The plat map images shown above are from Survey Plat Map T4S R10E, 1858, LA - Louisiana Meridian, dependent resurvey, date 1858.  Although the plat map date is 63 years after the 1795 Pointe Coupee conspiracy, the contents of the map are much older. The OB number cross-referenced to the ASP indicates that this was the location of the Julien Poydras estate. There is however uncertainty in the area of the estate which could differ between the ASP and plat maps as well as the 1795 reality due to either sales or purchases.


Mapping Process


Our process for linking the data in the ASP and survey plat maps was as follows.


ASP Data Processing

  1. We downloaded as PDF files pages for Pointe Coupee from the American State Papers: Public Lands, Volume 2. 1809-1815 from the Hathi Trust website.

  2. These PDF files were converted to text files (OCR) using Abbyy FineReader (free trial version).  We did not use the OCR’d version of the text available on the Hathi Trust website due to the large number of errors contained in these data.

  3. We reviewed and semi-automatically corrected and standardized the OCR text of the ASP pages. See, for example, the image below.


Survey Plat Map Processing

  1. We downloaded six plat maps for Pointe Coupee from the BLM website:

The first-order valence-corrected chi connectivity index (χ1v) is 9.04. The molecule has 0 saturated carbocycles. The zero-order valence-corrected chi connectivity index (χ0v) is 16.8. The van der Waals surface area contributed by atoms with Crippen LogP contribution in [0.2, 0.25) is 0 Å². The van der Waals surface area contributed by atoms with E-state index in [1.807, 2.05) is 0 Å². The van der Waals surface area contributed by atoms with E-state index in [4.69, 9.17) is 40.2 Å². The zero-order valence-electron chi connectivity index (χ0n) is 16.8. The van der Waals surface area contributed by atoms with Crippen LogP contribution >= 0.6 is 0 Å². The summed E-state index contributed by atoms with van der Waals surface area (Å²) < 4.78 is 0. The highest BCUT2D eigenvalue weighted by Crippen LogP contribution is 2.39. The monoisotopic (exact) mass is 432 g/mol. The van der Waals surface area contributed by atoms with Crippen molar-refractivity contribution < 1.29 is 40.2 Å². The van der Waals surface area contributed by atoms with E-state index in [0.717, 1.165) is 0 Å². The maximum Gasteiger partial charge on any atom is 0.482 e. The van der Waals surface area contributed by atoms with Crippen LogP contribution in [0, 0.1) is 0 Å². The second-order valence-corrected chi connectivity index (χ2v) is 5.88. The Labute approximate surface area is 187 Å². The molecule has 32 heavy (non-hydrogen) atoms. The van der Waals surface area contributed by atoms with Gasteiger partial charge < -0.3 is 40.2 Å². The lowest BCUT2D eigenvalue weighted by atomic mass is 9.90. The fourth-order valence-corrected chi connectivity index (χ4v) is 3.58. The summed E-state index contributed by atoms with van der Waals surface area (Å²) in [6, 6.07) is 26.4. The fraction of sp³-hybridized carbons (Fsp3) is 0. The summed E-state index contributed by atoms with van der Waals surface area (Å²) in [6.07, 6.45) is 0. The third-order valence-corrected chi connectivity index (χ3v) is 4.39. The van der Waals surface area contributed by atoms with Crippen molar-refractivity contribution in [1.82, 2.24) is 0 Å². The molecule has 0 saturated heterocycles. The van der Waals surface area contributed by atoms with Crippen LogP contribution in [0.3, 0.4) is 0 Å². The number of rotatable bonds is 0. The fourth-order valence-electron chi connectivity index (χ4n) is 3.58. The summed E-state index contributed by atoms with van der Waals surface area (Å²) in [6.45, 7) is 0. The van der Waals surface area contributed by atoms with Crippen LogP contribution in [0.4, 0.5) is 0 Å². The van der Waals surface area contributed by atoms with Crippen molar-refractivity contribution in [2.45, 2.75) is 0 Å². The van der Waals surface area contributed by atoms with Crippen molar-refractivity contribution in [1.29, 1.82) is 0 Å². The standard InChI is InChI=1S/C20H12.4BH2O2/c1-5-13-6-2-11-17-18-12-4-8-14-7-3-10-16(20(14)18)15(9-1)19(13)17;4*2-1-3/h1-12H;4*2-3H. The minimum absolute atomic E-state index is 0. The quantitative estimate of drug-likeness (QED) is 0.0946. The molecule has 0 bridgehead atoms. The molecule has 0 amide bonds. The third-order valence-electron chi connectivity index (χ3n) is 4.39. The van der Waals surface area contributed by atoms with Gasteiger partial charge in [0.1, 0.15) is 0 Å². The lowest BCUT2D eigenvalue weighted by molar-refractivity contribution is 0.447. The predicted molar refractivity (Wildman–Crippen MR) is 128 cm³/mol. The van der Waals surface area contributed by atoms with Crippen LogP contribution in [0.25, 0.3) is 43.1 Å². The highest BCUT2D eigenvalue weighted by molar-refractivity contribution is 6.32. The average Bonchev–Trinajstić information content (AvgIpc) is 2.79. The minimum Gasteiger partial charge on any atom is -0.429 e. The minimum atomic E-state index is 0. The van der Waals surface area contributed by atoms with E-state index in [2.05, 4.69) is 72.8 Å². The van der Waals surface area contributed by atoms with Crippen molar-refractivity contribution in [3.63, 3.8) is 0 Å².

1. Survey Plat Map T4S R9E, 1829, LA - Louisiana Meridian, original survey

    2. Survey Plat Map T4S R10E, 1858, LA - Louisiana Meridian, dependent resurvey

    3. Survey Plat Map T4S R11E, 1858, LA - Louisiana Meridian, dependent resurvey

    4. Survey Plat Map T5S R9E, 1842, LA - Louisiana Meridian, original survey

    5. Survey Plat Map T5S R10E, 1842, LA - Louisiana Meridian, dependent resurvey

    6. Survey Plat Map T5S R11E, 1853, LA - Louisiana Meridian, original survey

  2. Each plat map was georeferenced using the USGS plat map vector files in order to align it with a geographic coordinate reference system.

  3. Each plat map was clipped to remove the non-map components, e.g., the map index.

  4. The six plat maps were merged into one map, shown below.


  1. The tracts on the plat maps where digitized and assigned a Township - Range - Section number as a unique ID and an OB number if present. This is shown below:

  2. Any other data on the map associated with the tract, such as map owner, other owners, id numbers and tract areas, was manually copied into in a spreadsheet.

  3. The data from the ASP and the survey plat maps was linked by OB number.

  4. We then added a field to the dataset to identify the tracts for estates mentioned in the historical documents of the 1795 conspiracy.


The evolving geospatial data for Pointe Coupee now allows us to create maps like the one shown below as well as explore the data interactively in GIS and web mapping software.